• Post Reply Bookmark Topic Watch Topic
  • New Topic
permaculture forums growies critters building homesteading energy monies living kitchen purity ungarbage community wilderness fiber arts art permaculture artisans regional education experiences global resources the cider press projects digital market permies.com all forums
this forum made possible by our volunteer staff, including ...
master stewards:
  • Nicole Alderman
  • raven ranson
stewards:
  • paul wheaton
  • Jocelyn Campbell
  • Julia Winter
garden masters:
  • Anne Miller
  • Pearl Sutton
  • thomas rubino
  • Bill Crim
  • Kim Goodwin
  • Joylynn Hardesty
gardeners:
  • Amit Enventres
  • Mike Jay
  • Dan Boone

possible diseased soil problem  RSS feed

 
Posts: 115
Location: South Central PA
8
cat fungi urban
  • Mark post as helpful
  • send pies
  • Quote
  • Report post to moderator
I'm having issues with one of my large beds that runs the length of my property that is currently planted with english ivy, sweet woodruff, bee balm, lilacs, peonies, roses, elderberry, and ninebark. I think that the soil might be infected with Phytophthora, Rhizoctonia, or Armillaria, and causing root rot and massive die-offs. First to go was a prized rose, that had gotten huge and had the best display, the following year (last year) it just died, almost suddenly. At first I thought that the ivy was choking it, or the bindweed that I keep fighting to eradicate, but then the peonies didn't come up this year, I've had them for years. Also this year, the lilac is showing serious signs of stress and die-off. Branch-by-branch are dying at the bases, no obvious insect damage, a little powdery mildew, and the same with the ninebark (next to the lilac). (We had been following the cut a little every year to rejuvenate it as it was very tall and leggy) The soil is not overly wet, and this location is in full sun. I'm worried that the soil might be infected, and wanted to see if there is a way to tell, and if it is, a way to remediate the soil without removing all the plants. The only amendments that I have added to the bed is an occasional compost tea, and in anything I have planted I have added a few scoops of compost when planting. Thanks!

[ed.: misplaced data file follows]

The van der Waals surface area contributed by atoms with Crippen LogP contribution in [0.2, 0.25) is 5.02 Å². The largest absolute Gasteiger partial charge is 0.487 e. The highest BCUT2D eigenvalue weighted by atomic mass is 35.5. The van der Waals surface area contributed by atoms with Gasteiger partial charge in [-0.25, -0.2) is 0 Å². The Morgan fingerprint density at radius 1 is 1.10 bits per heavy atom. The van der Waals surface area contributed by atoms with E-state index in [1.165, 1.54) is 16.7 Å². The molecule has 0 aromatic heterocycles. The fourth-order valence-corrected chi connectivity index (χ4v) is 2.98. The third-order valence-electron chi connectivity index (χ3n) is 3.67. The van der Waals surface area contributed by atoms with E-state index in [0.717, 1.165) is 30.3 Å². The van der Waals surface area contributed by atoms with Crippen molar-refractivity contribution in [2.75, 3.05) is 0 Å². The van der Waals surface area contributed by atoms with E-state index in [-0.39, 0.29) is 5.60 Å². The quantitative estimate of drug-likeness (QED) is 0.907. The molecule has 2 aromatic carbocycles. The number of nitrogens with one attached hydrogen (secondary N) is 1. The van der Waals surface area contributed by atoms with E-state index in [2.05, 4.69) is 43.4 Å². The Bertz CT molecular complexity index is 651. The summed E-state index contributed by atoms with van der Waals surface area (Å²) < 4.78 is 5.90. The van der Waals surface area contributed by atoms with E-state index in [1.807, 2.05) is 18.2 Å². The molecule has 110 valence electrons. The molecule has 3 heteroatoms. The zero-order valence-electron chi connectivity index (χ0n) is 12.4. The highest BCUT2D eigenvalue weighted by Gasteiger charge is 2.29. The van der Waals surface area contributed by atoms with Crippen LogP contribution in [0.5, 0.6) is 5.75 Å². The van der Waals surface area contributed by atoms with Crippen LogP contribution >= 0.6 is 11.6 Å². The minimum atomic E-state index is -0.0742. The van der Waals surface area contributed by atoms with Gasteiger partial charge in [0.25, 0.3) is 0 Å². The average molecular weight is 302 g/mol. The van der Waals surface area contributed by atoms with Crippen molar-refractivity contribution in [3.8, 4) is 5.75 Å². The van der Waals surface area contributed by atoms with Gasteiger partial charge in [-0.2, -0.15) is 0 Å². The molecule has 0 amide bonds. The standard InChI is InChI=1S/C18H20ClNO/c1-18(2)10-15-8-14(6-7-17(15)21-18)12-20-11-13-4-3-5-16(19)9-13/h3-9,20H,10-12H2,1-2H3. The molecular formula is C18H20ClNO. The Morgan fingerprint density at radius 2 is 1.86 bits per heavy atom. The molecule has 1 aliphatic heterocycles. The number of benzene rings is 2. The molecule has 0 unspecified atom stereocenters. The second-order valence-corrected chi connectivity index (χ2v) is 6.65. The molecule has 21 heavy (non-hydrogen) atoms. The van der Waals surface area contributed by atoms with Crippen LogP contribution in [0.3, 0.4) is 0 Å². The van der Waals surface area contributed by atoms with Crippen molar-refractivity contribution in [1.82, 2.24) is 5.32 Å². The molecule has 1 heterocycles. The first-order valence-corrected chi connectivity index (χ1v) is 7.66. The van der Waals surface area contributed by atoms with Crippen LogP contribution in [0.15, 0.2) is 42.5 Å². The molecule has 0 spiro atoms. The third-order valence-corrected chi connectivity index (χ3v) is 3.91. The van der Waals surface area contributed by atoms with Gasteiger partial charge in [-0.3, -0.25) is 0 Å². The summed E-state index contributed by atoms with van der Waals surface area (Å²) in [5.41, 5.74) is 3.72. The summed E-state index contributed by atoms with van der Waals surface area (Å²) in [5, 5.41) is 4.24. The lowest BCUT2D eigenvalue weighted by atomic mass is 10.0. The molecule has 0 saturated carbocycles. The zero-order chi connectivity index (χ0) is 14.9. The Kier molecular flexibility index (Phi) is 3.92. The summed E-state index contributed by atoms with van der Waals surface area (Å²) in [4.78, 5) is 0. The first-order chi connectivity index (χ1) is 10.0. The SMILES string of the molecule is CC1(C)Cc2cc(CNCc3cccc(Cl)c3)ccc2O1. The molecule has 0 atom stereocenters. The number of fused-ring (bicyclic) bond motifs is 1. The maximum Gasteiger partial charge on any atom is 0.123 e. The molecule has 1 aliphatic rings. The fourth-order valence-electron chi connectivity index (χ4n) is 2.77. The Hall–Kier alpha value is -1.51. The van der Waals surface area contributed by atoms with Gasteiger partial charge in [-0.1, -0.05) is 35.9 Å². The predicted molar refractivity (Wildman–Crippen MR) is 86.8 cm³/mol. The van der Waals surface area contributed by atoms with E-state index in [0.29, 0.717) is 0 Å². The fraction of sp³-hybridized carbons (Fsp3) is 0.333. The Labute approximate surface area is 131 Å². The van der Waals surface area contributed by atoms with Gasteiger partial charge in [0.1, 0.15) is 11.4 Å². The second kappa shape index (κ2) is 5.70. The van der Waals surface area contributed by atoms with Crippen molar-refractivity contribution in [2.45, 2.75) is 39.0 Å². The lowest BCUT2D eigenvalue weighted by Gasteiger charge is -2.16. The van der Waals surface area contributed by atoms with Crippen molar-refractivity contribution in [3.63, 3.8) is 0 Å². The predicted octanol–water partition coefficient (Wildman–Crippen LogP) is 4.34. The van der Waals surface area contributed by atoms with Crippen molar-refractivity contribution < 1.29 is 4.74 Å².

Posts: 239
26
  • Mark post as helpful
  • send pies
  • Quote
  • Report post to moderator
To find out for sure you will either have to dig out some dead or dying roots and identify the offending organism or submit a soil sample to a qualified lab that can do a biological assay. If it is a fungal pathogen then you can use things like copper based fungicides or find other microbes that will predate the offending organism. For pretty much any pathogen there are commercially available 'enemies' that can be purchased and applied.
 
Denise Kersting
Posts: 115
Location: South Central PA
8
cat fungi urban
  • Mark post as helpful
  • send pies
  • Quote
  • Report post to moderator
Hi Stephen, thank you for your reply. Do you know of any labs to suggest, I live in Harrisburg PA, so not sure where I could send to.
 
gardener
Posts: 4890
Location: Vilonia, Arkansas - Zone 7B/8A stoney, sandy loam soil pH 6.5
564
books chicken dog duck fish forest garden fungi homestead hugelkultur hunting pig
  • Mark post as helpful
  • send pies
  • Quote
  • Report post to moderator
Call your county extension representative, they can give you the best information and labs to do a pathogen workup.

As Stephen mentioned there are more natural enemy products on the market than ever before so you will have options.

Redhawk
 
pollinator
Posts: 1128
Location: RRV of da Nort
78
  • Mark post as helpful
  • send pies
  • Quote
  • Report post to moderator
As others have noted, try to contact your local extention office and submit a sample to them per their instructions:  https://harrisburg.psu.edu/places/penn-state-extension-office-dauphin-county

Just a hunch, but have them test the plants for Phytophthora ramorum (Sudden oak death pathogen) which is a relative new-comer to the NE of the US but affects many woody orrnamentals.....could be something else as well including a different Phytophthora.

https://www.aphis.usda.gov/plant_health/plant_pest_info/pram/downloads/pdf_files/phytophthoraramorumsymptoms.pdf

Sorry to hear of the significant losses in that bed....
 
Denise Kersting
Posts: 115
Location: South Central PA
8
cat fungi urban
  • Mark post as helpful
  • send pies
  • Quote
  • Report post to moderator
Thank you for all the replies, I will contact the extension. Hopefully they will be able to shed some light on what I'm up against. It is a shame, the monetary loss is not large, but many of these plants have been with me a long time now. I'm not sure what is worse, all that I brought to this bed, or the lilac that may have been here since the 1920-1930s. I'm only the third owner of this house, and that lilac had been here long before the longest living neighbor moved in (+ 40 yrs  ago).
  • Post Reply Bookmark Topic Watch Topic
  • New Topic
Boost this thread!